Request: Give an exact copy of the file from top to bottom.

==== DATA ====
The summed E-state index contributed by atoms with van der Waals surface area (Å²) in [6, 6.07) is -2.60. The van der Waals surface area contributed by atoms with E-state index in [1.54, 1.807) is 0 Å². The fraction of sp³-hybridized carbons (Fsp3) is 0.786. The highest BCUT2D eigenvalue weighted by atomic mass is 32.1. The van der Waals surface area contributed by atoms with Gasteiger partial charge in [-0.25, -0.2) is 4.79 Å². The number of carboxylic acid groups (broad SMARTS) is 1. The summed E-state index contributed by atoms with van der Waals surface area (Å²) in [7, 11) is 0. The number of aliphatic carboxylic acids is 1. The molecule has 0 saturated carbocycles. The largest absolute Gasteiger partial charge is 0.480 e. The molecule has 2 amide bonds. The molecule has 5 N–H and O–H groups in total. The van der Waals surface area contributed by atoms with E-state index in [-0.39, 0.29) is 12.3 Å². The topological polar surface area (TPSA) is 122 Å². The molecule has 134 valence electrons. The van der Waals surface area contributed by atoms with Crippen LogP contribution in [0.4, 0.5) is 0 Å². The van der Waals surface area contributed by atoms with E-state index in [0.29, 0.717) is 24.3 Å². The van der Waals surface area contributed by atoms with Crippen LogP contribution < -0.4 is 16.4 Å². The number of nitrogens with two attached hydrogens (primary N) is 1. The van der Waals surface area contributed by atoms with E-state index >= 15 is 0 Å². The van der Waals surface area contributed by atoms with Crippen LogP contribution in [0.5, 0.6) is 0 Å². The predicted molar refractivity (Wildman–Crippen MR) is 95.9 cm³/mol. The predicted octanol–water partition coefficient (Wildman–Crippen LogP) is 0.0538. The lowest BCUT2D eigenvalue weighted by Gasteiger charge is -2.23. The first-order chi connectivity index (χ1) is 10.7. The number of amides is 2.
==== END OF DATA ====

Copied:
The summed E-state index contributed by atoms with van der Waals surface area (Å²) in [6, 6.07) is -2.60. The van der Waals surface area contributed by atoms with E-state index in [1.54, 1.807) is 0 Å². The fraction of sp³-hybridized carbons (Fsp3) is 0.786. The highest BCUT2D eigenvalue weighted by atomic mass is 32.1. The van der Waals surface area contributed by atoms with Gasteiger partial charge in [-0.25, -0.2) is 4.79 Å². The number of carboxylic acid groups (broad SMARTS) is 1. The summed E-state index contributed by atoms with van der Waals surface area (Å²) in [7, 11) is 0. The number of aliphatic carboxylic acids is 1. The molecule has 0 saturated carbocycles. The largest absolute Gasteiger partial charge is 0.480 e. The molecule has 2 amide bonds. The molecule has 5 N–H and O–H groups in total. The van der Waals surface area contributed by atoms with E-state index in [-0.39, 0.29) is 12.3 Å². The topological polar surface area (TPSA) is 122 Å². The molecule has 134 valence electrons. The van der Waals surface area contributed by atoms with Crippen LogP contribution in [0.4, 0.5) is 0 Å². The van der Waals surface area contributed by atoms with E-state index in [0.29, 0.717) is 24.3 Å². The van der Waals surface area contributed by atoms with Crippen LogP contribution < -0.4 is 16.4 Å². The number of nitrogens with two attached hydrogens (primary N) is 1. The van der Waals surface area contributed by atoms with E-state index >= 15 is 0 Å². The van der Waals surface area contributed by atoms with Crippen LogP contribution in [0.5, 0.6) is 0 Å². The predicted molar refractivity (Wildman–Crippen MR) is 95.9 cm³/mol. The predicted octanol–water partition coefficient (Wildman–Crippen LogP) is 0.0538. The lowest BCUT2D eigenvalue weighted by Gasteiger charge is -2.23. The first-order chi connectivity index (χ1) is 10.7. The number of amides is 2.